U.S. may give in to demand from new envoy by Chávez

The Obama administration says it may nominate a new ambassador to Venezuela after the government in Caracas objected to the previous candidate, Larry Palmer.

State Department spokesman P. J. Crowley told reporters Monday that the United States believes it is important to have an ambassador at the post in the Venezuelan capital. Crowley also said the administration regrets that the Venezuelan government rejected Palmer for the position.

Venezuela had complained about Palmer’s comments that morale is low in the Venezuelan military and that Caracas has ties with Colombian leftist rebels. Venezuelan President Hugo Chávez said an ambassador heading to Caracas must respect Venezuela.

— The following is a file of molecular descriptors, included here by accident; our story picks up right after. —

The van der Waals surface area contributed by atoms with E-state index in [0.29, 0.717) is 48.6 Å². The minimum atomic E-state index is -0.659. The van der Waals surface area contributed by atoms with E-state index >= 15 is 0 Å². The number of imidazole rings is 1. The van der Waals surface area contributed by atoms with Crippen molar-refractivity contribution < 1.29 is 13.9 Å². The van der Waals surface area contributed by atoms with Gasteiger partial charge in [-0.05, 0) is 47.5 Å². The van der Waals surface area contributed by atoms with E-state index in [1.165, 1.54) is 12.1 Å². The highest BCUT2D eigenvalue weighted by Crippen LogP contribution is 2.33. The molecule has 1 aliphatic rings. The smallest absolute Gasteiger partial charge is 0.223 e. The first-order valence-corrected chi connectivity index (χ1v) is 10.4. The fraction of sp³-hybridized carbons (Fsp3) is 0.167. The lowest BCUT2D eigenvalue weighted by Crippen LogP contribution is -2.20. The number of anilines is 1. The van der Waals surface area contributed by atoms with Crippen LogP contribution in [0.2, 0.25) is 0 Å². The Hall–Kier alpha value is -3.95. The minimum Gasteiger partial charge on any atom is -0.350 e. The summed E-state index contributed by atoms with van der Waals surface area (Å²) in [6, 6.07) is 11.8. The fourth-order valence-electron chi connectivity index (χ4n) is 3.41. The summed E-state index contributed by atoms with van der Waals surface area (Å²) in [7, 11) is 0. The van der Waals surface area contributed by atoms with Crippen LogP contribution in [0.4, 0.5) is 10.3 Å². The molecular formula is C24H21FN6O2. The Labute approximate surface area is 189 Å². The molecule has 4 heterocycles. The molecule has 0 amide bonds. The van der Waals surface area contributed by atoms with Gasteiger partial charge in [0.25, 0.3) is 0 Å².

Late last year, Washington revoked the entry visa of the Venezuelan ambassador in response to Caracas’ rejection of Palmer, whose nomination would have required Senate confirmation. The State Department said after revoking the visa that the U.S. had taken “appropriate, proportional and reciprocal action.”

Crowley’s remarks Monday came two days after Venezuela’s president and U.S. Secretary of State Hillary Clinton met briefly amid the dispute that has left their countries without ambassadors in either Caracas or Washington.

President Chávez and Secretary Clinton crossed paths Saturday in Brazil, where they were both attending the inauguration of Dilma Rousseff as that country’s first woman president.

Crowley said Chavez greeted Secretary Clinton, who returned the greeting. Crowley also said Mrs. Clinton was with other leaders who joined in the conversation, and that it went quickly from being a brief greeting to a broader but still informal and brief conversation. Crowley said he does not know what the two discussed.

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